The Murder on the Links/Chapter 23
After a moment of stress, such as I have just described, reaction is bound to set in. I retired to rest that night on a note of triumph, but I awoke to realize that I was by no means out of the wood. True, I could see no flaw in the alibi I had so suddenly conceived. I had but to stick to my story, and I failed to see how Bella could be convicted in face of it. It was not as though there was any old friendship between us that could be raked up, and which might lead them to suspect that I was committing perjury. It could be proved that in actual fact I had only seen the girl on three occasions. No, I was still satisfied with my idea—had not even Poirot admitted that it defeated him?
But there I felt the need of treading warily. All very well for my little friend to admit himself momentarily nonplussed. I had far too much respect for his abilities to conceive of him as being content to remain in that position. I had a very humble opinion of my wits when it came to matching them against his. Poirot would not take defeat lying down. Somehow or other, he would endeavour to turn the tables on me, and that in the way, and at the moment, when I least expected it.
We met at breakfast the following morning as though nothing had happened. Poirot’s good temper was imperturbable, yet I thought I detected a film of reserve in his manner which was new. After breakfast, I announced my intention of going out for a stroll. A malicious gleam shot through Poirot’s eyes.
“If it is information you seek, you need not be at the pains of deranging yourself. I can tell you all you wish to know. The Dulcibella Sisters have cancelled their contract, and have left Coventry for an unknown destination.”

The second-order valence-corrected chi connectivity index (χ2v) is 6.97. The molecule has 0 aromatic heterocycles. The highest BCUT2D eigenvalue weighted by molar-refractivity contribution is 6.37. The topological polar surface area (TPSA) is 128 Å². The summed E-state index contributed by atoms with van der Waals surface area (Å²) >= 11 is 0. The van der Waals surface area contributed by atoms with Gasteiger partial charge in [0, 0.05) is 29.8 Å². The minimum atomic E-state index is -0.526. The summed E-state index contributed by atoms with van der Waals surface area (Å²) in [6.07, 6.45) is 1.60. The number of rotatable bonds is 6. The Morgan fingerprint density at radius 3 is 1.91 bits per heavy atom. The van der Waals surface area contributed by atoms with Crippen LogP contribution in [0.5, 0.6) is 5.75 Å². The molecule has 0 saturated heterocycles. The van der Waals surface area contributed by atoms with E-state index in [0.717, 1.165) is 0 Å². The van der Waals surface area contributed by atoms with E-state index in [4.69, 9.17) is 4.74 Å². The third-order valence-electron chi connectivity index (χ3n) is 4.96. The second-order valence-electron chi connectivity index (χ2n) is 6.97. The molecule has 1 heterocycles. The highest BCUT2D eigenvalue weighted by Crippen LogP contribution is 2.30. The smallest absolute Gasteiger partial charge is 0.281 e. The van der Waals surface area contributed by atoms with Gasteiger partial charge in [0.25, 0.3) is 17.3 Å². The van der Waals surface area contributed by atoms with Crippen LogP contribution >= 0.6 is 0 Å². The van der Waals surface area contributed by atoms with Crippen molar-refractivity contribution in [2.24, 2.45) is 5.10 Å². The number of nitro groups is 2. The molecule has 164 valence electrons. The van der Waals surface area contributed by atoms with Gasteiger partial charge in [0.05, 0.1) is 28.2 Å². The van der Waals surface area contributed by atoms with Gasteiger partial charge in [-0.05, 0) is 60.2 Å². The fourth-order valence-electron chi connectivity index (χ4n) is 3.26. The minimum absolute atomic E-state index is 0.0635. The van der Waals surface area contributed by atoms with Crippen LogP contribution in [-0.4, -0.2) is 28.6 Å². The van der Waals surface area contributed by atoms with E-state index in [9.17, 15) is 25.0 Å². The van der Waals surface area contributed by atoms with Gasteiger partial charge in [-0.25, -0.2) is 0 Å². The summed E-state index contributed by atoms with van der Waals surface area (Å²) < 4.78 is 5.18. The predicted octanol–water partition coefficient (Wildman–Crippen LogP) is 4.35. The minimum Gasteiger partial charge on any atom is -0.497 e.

“Is that really so, Poirot?”
“You can take it from me, Hastings. I made inquiries the first thing this morning. After all, what else did you expect?”
True enough, nothing else could be expected under the circumstances. Cinderella had profited by the slight start I had been able to assure her, and would certainly not lose a moment in removing herself from the reach of the pursuer. It was what I had intended and planned. Nevertheless, I was aware of being plunged into a network of fresh difficulties.
I had absolutely no means of communicating with the girl, and it was vital that she should know the line of defence that had occurred to me, and which I was prepared to carry out. Of course it was possible that she might try to send word to me in some way or another, but I hardly thought it likely. She would know the risk she ran of a message being intercepted by Poirot, thus setting him on her track once more. Clearly her only course was to disappear utterly for the time being.
But, in the meantime, what was Poirot doing? I studied him attentively. He was wearing his most innocent air, and staring meditatively into the far distance. He looked altogether too placid and supine to give me reassurance. I had learned, with Poirot, that the less dangerous he looked, the more dangerous he was. His quiescence alarmed me. Observing a troubled quality in my glance, he smiled benignantly.
“You are puzzled, Hastings? You ask yourself why I do not launch myself in pursuit?”
“Well—something of the kind.”
“It is what you would do, were you in my place. I understand that. But I am not of those who enjoy rushing up and down a country seeking a needle in a haystack, as you English say. No—let Mademoiselle Bella Duveen go. Without doubt, I shall be able to find her when the time comes. Until then, I am content to wait.”
I stared at him doubtfully. Was he seeking to mislead me? I had an irritating feeling that, even now, he was master of the situation. My sense of superiority was gradually waning. I had contrived the girl’s escape, and evolved a brilliant scheme for saving her from the consequences of her rash act—but I could not rest easy in my mind. Poirot’s perfect calm awakened a thousand apprehensions.